Michael Jackson Threatened to Cancel London Concerts If He Wasn't Given Sedatives

Detective testifies that Jackson was addicted to propofol

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Janet Jackson leaves court after day five of the preliminary hearing for Dr. Conrad Murray on January 10, 2011 in Los Angeles, California.
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The preliminary hearings in the trial of Dr. Conrad Murray, the man charged with involuntary manslaughter in the death of Michael Jackson, have yielded yet more damaging testimony from the prosecution.

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Orlando Martinez, the detective who had questioned Murray two days after Jackson's death, testified yesterday that the doctor provided a timetable suggesting that more than an hour elapsed between the time he discovered that Jackson was not breathing and when he contacted paramedics. The prosecution had previously asserted that Murray had stalled for about 20 minutes based on their examination of phone records.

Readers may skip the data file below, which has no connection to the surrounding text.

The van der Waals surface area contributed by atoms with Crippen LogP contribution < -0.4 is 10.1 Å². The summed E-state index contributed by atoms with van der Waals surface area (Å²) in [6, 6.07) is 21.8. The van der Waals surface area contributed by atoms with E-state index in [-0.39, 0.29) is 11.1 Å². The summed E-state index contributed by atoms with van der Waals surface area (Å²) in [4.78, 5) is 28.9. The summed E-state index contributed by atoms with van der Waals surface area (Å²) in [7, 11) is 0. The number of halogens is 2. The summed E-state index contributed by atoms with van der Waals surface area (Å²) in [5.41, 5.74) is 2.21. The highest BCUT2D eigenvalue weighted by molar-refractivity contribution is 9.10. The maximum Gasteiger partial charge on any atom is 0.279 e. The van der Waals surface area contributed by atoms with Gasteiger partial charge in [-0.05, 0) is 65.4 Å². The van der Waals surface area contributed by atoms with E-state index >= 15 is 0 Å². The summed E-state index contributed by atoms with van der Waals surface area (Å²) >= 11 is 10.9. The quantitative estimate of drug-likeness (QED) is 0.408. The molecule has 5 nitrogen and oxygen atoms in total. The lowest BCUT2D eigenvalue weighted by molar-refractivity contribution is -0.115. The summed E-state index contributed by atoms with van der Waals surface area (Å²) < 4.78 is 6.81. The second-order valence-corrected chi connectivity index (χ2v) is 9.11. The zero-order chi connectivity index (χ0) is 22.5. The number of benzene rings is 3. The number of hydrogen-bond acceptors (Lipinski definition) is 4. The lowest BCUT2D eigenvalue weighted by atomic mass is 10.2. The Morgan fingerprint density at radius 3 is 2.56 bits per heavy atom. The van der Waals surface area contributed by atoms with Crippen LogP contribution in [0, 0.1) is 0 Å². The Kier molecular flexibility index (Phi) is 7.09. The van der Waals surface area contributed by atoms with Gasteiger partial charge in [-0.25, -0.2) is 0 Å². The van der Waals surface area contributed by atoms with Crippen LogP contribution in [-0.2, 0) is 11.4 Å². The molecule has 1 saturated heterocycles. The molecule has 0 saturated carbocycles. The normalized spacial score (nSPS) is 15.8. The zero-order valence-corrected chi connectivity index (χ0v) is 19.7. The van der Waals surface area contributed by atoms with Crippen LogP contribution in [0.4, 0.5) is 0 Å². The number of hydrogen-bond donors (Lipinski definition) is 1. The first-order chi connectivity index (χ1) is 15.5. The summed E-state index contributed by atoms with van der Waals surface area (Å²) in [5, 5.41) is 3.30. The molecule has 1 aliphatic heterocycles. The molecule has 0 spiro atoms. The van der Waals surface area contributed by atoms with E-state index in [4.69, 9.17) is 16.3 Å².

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Martinez also testified that Murray had told him that he had given Jackson doses of propofol, the sedative ultimately responsible for his death, six nights a week for two months while the singer prepared for his This Is It concert series. Jackson apparently told Murray that he would cancel those concerts in London if he could not sleep and demanded the propofol, which Jackson called "milk."

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Later in the hearings, pharmacist Tim Lopez testified that Murray purchased more than 250 vials of propofol from his company Applied Pharmacy Services in the spring of 2009, as well as 20 vials of lorazepam. The combination of those two sedatives resulted in Jackson's death.

Detective raises new question in Michael Jackson's death [Reuters]
Michael Jackson 'threatened to cancel concerts'
[BBC News]